Breaking: Chailly quits Leipzig early

Riccardo Chailly is fining two jobs at La Scala and Lucerne as much as he can handle. So he has asked the city of Leipzig to let him go next summer, a couple of years ahead of schedule. Diplomatic press release follows.

chailly hand

The End of an Era

Riccardo Chailly, the Gewandhauskapellmeister for the past ten years, will end his work with the orchestra in the 2015/2016 season. He will direct his last concerts as the Gewandhauskapellmeister in mid June 2016.

In recognition of the exceptional accomplishments of Riccardo Chailly in furthering the artistic and international reputation of the Gewandhausorchester, Leipzig’s Mayo Burkhard Jung has conceded to the wish of the Gewandhauskapellmeister to end his obligation to the orchestra in June 2016.

Burkhard Jung, Mayor of the City of Leipzig: “The enormous international appeal Riccardo Chailly has developed with the Gewandhausorchester is precious and priceless for the city of Leipzig. I thank Riccardo Chailly for his musical passion he harnessed to lift the orchestra to astounding heights of artistic accomplishment, which has made him an exceptional ambassador for the city of Leipzig.”

During his era, Riccardo Chailly devoted himself to the core repertoire of the Gewandhausorchester and brought the orchestra to new interpretations garnering world-wide attention. In this context he gave the symphonies of Gustav Mahler a special place again in the repertoire of the Gewandhausorchester. Above all, his meticulous study of the sources brought forth interesting new discoveries even with seemingly well-known compositions. Above and beyond this, he led premiere performances of important commissioned compositions for the Gewandhausorchester.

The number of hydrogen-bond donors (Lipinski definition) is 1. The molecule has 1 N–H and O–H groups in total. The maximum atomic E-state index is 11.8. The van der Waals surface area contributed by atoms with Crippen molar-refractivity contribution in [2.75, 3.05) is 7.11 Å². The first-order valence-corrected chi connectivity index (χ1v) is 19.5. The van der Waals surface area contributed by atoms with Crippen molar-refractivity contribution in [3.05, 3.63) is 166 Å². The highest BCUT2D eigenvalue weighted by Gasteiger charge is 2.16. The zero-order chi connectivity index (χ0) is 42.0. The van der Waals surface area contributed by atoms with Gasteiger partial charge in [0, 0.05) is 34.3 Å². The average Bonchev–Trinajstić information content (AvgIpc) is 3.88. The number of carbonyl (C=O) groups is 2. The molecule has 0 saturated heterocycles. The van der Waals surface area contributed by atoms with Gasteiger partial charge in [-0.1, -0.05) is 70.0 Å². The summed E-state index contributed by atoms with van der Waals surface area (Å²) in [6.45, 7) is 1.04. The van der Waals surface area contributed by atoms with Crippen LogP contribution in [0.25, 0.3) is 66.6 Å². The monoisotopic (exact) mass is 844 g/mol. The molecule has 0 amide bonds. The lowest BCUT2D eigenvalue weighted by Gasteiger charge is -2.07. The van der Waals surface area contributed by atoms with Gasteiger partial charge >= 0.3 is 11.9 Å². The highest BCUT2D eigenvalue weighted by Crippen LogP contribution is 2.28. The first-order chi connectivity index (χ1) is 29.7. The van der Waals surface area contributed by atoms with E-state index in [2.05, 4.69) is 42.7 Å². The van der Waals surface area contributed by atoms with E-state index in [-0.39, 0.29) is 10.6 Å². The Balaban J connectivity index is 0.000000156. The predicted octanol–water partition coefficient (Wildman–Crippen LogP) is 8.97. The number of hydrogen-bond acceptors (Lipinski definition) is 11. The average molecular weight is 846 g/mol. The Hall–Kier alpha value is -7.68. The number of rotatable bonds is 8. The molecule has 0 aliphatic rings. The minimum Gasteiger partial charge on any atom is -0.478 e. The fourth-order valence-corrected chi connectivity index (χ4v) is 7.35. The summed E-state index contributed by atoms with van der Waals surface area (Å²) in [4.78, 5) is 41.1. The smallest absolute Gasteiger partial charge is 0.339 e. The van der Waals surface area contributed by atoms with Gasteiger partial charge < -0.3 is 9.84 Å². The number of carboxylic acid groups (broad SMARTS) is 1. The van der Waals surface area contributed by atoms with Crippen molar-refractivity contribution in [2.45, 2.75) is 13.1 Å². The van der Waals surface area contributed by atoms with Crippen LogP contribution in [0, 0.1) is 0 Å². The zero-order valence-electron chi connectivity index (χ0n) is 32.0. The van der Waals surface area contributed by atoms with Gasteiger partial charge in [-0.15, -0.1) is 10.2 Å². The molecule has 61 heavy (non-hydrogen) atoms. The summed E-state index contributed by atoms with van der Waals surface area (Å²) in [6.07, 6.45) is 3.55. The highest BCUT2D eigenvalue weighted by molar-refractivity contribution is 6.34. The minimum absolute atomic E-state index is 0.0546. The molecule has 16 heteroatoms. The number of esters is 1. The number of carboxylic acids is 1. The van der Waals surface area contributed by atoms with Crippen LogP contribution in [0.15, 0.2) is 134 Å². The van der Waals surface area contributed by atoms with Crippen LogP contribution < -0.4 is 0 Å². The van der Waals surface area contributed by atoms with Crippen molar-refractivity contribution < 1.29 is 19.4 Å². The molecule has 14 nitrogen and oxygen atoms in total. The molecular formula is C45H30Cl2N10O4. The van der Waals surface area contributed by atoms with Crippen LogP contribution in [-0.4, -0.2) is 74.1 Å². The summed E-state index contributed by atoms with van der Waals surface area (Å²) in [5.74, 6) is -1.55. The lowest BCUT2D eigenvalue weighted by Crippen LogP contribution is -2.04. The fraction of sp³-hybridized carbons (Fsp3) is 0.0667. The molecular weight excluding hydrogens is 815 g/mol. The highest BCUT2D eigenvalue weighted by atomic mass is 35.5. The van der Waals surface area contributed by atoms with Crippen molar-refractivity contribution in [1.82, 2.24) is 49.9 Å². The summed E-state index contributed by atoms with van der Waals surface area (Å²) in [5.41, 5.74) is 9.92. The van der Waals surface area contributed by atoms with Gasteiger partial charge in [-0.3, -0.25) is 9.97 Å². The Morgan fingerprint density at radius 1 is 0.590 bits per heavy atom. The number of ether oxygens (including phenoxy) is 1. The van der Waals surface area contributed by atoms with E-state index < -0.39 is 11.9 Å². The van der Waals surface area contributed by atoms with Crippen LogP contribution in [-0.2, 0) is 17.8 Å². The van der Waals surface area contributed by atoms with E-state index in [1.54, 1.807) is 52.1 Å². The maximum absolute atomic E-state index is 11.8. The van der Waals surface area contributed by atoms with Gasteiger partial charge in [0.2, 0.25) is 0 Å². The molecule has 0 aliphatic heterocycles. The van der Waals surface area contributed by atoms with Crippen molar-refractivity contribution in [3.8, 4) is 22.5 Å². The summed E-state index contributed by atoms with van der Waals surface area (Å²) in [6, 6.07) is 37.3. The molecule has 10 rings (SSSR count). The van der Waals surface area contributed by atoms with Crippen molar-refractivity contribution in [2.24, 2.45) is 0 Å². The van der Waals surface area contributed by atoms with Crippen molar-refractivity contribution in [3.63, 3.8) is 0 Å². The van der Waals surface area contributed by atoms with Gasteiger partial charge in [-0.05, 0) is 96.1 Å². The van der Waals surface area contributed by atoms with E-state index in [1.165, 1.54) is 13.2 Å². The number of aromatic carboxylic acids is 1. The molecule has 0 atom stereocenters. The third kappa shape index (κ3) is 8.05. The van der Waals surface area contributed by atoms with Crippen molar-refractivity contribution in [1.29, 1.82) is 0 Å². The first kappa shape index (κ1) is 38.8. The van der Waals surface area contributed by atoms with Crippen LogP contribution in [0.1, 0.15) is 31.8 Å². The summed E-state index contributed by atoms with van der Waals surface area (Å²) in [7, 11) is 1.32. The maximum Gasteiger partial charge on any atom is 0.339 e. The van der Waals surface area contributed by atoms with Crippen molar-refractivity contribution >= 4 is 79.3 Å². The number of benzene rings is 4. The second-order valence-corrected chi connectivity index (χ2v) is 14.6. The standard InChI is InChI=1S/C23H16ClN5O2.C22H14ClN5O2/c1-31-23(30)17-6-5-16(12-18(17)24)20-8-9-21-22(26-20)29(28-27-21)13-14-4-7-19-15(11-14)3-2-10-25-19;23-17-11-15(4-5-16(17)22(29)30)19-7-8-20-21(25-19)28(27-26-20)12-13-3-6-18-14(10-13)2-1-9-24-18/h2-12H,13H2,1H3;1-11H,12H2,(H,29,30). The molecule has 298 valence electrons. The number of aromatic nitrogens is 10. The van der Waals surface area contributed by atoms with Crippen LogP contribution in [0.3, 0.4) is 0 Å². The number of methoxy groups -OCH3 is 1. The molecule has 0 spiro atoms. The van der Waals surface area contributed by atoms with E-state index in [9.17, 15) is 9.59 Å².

The symphony cycles of Beethoven, Schumann, Brahms, and Mahler as well as the three great oratorios of Johann Sebastian Bach were performed in Germany and abroad and met with great success; these were also released as CD and DVD editions which captured numerous international prizes.

“Riccardo Chailly is always primarily concerned with paying tribute to the thoughts and feelings of the composer and thereby making these accessible for us today. We treasure his exemplary seriousness in the formulation, in the precision of the shape and form, and in his unmistakable intuition for the deeper relationships in the music,” as Tobias Haupt, Chair of the Orchestra Board, states.

During Chailly’s tenure, cooperative ventures in guest performances were founded with the Vienna Musikverein, the Barbican Centre London, and the Cité de la musique Paris (Philharmonie or Salle Pleyel); these performances present music cycles comprising several days of concerts in these three cities.

Gewandhausdirektor Professor Andreas Schulz: “Last but not least, we are indebted to the ten year era of the Gewandhauskapellmeister Riccardo Chailly for confirming andsolidifying the Gewandhausorchester’s top ranking among the world-class orchestras, for impressively expanding the orchestra’s international reputation, and for regaining the orchestra’s reputation as an ensemble for world premiere performances. I am very thankful for these ten years of intensive artistic cooperation.”

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  • Why did he take on Luzern? Money, I suppose. His contracted term in Leipzig should have come first.